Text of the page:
The area of the Oudezijds in Amsterdam

Southeast of Centraal Station, Oudezijds lays between the Damrak and the scenic Oudeschans canal. It is capped on its southern end by the River Amstel. The Red Light District only takes up a small portion: within a triangle roughly formed by Centraal Station and the two main squares, the Dam, with the Royal Palace, and scenic Nieuwmarkt, with the Waag, a medieval weighing house, as its centrepiece.


It is said that Amsterdam was founded by two fishermen and a seasick dog sometime before 1000 AD. Only around 1300, with the building of Zeedijk, did it become more than a fishing village with barely enough bog to stand on.

By the 15th century, with the establishment of the East India Trading Company and the incoming ships filled with spices and booty from the high seas, the area became a centre of trade and a place where sailors came to unwind. But to temper excess, many churches and religious orders also set up shop. And so the balance remained for centuries to come.


Residents live in the heart of the city – but that does mean avoiding the occasional wayward tourists on bikes or revelling party-goers. With the building of the Amsterdam Public Library, one can not only enjoy one of Europe's largest public collections but also the expansive view of Amsterdam Centre from the rooftop café.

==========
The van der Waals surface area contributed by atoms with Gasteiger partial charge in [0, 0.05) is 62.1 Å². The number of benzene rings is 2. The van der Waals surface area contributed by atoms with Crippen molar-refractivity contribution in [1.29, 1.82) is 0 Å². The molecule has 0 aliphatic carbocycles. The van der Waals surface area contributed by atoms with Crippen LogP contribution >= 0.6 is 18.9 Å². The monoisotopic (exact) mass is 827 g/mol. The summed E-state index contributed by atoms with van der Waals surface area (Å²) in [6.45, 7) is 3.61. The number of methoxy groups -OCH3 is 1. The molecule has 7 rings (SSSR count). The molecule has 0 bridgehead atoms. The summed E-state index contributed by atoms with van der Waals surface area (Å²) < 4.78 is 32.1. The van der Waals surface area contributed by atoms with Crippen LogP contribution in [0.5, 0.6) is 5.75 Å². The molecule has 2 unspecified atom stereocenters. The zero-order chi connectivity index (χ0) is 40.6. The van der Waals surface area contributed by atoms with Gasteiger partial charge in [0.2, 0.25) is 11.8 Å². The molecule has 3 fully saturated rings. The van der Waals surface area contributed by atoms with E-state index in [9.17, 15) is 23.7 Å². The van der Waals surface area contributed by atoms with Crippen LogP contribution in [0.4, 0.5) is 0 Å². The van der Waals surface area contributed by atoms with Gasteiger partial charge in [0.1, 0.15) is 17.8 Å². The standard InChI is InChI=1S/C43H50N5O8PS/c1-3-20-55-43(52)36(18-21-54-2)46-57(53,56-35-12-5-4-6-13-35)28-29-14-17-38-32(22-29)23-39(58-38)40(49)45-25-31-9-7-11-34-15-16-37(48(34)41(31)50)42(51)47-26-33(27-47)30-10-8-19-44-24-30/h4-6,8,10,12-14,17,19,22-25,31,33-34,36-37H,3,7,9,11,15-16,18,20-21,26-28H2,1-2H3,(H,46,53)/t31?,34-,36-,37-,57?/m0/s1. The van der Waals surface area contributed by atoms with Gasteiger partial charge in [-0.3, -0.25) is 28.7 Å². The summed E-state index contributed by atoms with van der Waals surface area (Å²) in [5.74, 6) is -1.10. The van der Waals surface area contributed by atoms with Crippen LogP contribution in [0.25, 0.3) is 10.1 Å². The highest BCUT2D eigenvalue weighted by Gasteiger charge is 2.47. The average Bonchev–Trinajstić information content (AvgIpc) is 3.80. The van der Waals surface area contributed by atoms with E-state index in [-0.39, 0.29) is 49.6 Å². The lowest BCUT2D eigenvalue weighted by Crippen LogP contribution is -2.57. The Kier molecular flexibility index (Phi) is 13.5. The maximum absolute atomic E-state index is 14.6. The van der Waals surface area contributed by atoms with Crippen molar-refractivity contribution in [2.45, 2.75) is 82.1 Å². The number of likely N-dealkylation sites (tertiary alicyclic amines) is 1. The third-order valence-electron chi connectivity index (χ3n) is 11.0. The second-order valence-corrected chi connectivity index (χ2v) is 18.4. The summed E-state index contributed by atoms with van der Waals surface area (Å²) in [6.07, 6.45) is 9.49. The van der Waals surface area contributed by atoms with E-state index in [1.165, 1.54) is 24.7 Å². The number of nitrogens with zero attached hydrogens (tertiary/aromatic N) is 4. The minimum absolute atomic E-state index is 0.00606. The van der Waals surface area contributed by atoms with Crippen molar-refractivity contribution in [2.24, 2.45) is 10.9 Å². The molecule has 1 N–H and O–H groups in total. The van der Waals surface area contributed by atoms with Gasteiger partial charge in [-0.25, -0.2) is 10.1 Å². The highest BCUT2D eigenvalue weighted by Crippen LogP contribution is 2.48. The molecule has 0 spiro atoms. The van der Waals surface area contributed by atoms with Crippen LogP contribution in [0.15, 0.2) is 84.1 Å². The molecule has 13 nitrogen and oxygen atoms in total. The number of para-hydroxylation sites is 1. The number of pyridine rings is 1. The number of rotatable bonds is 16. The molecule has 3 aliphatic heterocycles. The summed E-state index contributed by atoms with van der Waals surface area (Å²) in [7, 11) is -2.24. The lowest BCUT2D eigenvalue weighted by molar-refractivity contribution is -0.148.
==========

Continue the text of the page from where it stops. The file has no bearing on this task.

Your neighbourhood

It's easy to avoid the Red Light District, busy arteries like Damrak and the very touristy Warmoesstraat and Damstraat. On a local level there's an intense and diverse brand of social interaction between residents, shopkeepers, trades people and, yes, also your friendly neighbourhood prostitute. In a funny way, the area comes across as a surreal Sesame Street of sorts. And the locals are steadfast: during the 1970s, when the area around Nieuwmarkt was threatened with destruction by the building of a Metro line, the community came together to save the historical buildings.

Eating, drinking etc

The city policy of Project 1012 seeks to clean and open up the Red Light District; so far it has opened the area to higher-range restaurants and bars, as well as artists and fashion designers now dwelling behind some of the red-framed windows, while tourist strip Warmoesstraat now features more cafés than coffeeshops.

Chinatown around Zeedijk is on hand for a quick bite, while Nieuwmarkt is crowded with the terraces of countless bars and restaurants. There's also more traditional brown cafés to be found, and time-honoured bars such as 't Mandje, Amsterdam's oldest gay bar, and the jenever tasting house Wynand Fockink, which has been there since 1679.